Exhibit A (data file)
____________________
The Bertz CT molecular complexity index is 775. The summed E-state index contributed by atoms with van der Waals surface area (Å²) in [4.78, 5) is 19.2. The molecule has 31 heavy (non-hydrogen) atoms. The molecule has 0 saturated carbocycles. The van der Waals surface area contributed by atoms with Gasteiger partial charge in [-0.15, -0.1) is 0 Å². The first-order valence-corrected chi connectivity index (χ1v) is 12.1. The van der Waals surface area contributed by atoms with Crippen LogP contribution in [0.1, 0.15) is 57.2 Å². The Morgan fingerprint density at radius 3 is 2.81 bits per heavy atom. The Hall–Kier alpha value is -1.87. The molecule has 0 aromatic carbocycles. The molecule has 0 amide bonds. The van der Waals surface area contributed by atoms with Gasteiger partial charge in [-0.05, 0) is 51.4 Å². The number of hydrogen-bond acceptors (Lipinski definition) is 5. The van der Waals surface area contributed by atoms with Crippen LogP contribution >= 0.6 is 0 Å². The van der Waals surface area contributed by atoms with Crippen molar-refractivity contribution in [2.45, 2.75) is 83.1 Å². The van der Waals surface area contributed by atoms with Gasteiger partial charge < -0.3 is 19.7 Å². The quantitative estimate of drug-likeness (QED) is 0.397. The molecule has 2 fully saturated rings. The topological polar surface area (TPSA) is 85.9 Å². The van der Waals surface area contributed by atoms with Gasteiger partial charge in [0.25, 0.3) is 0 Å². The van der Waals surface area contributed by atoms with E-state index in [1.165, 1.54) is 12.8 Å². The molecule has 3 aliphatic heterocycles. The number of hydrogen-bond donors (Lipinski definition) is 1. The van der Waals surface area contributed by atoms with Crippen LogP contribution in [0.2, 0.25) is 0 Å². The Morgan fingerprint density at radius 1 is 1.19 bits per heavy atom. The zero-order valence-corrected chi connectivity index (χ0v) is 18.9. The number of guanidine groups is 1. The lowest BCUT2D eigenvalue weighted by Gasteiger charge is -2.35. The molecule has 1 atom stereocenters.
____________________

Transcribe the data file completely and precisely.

The Bertz CT molecular complexity index is 775. The summed E-state index contributed by atoms with van der Waals surface area (Å²) in [4.78, 5) is 19.2. The molecule has 31 heavy (non-hydrogen) atoms. The molecule has 0 saturated carbocycles. The van der Waals surface area contributed by atoms with Gasteiger partial charge in [-0.15, -0.1) is 0 Å². The first-order valence-corrected chi connectivity index (χ1v) is 12.1. The van der Waals surface area contributed by atoms with Crippen LogP contribution in [0.1, 0.15) is 57.2 Å². The Morgan fingerprint density at radius 3 is 2.81 bits per heavy atom. The Hall–Kier alpha value is -1.87. The molecule has 0 aromatic carbocycles. The molecule has 0 amide bonds. The van der Waals surface area contributed by atoms with Gasteiger partial charge in [-0.05, 0) is 51.4 Å². The number of hydrogen-bond acceptors (Lipinski definition) is 5. The van der Waals surface area contributed by atoms with Crippen LogP contribution >= 0.6 is 0 Å². The van der Waals surface area contributed by atoms with Crippen molar-refractivity contribution in [2.45, 2.75) is 83.1 Å². The van der Waals surface area contributed by atoms with Gasteiger partial charge < -0.3 is 19.7 Å². The quantitative estimate of drug-likeness (QED) is 0.397. The molecule has 2 fully saturated rings. The topological polar surface area (TPSA) is 85.9 Å². The van der Waals surface area contributed by atoms with Gasteiger partial charge in [0.25, 0.3) is 0 Å². The van der Waals surface area contributed by atoms with E-state index in [1.165, 1.54) is 12.8 Å². The molecule has 3 aliphatic heterocycles. The number of hydrogen-bond donors (Lipinski definition) is 1. The van der Waals surface area contributed by atoms with Crippen LogP contribution in [0.2, 0.25) is 0 Å². The Morgan fingerprint density at radius 1 is 1.19 bits per heavy atom. The zero-order valence-corrected chi connectivity index (χ0v) is 18.9. The number of guanidine groups is 1. The lowest BCUT2D eigenvalue weighted by Gasteiger charge is -2.35. The molecule has 1 atom stereocenters.